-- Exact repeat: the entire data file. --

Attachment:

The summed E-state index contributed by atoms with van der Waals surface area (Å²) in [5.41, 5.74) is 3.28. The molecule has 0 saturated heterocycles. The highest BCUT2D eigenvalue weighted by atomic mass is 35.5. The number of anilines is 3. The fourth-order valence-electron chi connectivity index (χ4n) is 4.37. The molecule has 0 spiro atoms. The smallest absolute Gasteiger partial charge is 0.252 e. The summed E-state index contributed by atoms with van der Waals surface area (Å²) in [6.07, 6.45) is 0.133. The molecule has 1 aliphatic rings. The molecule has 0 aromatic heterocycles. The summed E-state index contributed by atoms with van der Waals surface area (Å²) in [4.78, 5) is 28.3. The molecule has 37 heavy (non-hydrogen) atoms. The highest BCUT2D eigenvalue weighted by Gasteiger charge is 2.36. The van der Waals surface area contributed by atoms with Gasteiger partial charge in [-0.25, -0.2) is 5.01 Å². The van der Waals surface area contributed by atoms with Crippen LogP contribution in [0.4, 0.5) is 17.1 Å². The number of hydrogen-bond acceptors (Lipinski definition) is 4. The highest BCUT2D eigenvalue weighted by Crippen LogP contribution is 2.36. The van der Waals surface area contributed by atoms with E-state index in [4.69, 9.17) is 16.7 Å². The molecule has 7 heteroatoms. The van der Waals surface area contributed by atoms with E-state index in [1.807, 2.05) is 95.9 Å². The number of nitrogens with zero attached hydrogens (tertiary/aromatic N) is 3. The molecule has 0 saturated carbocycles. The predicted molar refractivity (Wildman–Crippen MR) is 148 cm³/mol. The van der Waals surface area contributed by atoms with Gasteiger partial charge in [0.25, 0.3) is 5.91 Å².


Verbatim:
The summed E-state index contributed by atoms with van der Waals surface area (Å²) in [5.41, 5.74) is 3.28. The molecule has 0 saturated heterocycles. The highest BCUT2D eigenvalue weighted by atomic mass is 35.5. The number of anilines is 3. The fourth-order valence-electron chi connectivity index (χ4n) is 4.37. The molecule has 0 spiro atoms. The smallest absolute Gasteiger partial charge is 0.252 e. The summed E-state index contributed by atoms with van der Waals surface area (Å²) in [6.07, 6.45) is 0.133. The molecule has 1 aliphatic rings. The molecule has 0 aromatic heterocycles. The summed E-state index contributed by atoms with van der Waals surface area (Å²) in [4.78, 5) is 28.3. The molecule has 37 heavy (non-hydrogen) atoms. The highest BCUT2D eigenvalue weighted by Gasteiger charge is 2.36. The van der Waals surface area contributed by atoms with Gasteiger partial charge in [-0.25, -0.2) is 5.01 Å². The van der Waals surface area contributed by atoms with Crippen LogP contribution in [0.4, 0.5) is 17.1 Å². The number of hydrogen-bond acceptors (Lipinski definition) is 4. The highest BCUT2D eigenvalue weighted by Crippen LogP contribution is 2.36. The van der Waals surface area contributed by atoms with E-state index in [4.69, 9.17) is 16.7 Å². The molecule has 7 heteroatoms. The van der Waals surface area contributed by atoms with E-state index in [1.807, 2.05) is 95.9 Å². The number of nitrogens with zero attached hydrogens (tertiary/aromatic N) is 3. The molecule has 0 saturated carbocycles. The predicted molar refractivity (Wildman–Crippen MR) is 148 cm³/mol. The van der Waals surface area contributed by atoms with Gasteiger partial charge in [0.25, 0.3) is 5.91 Å².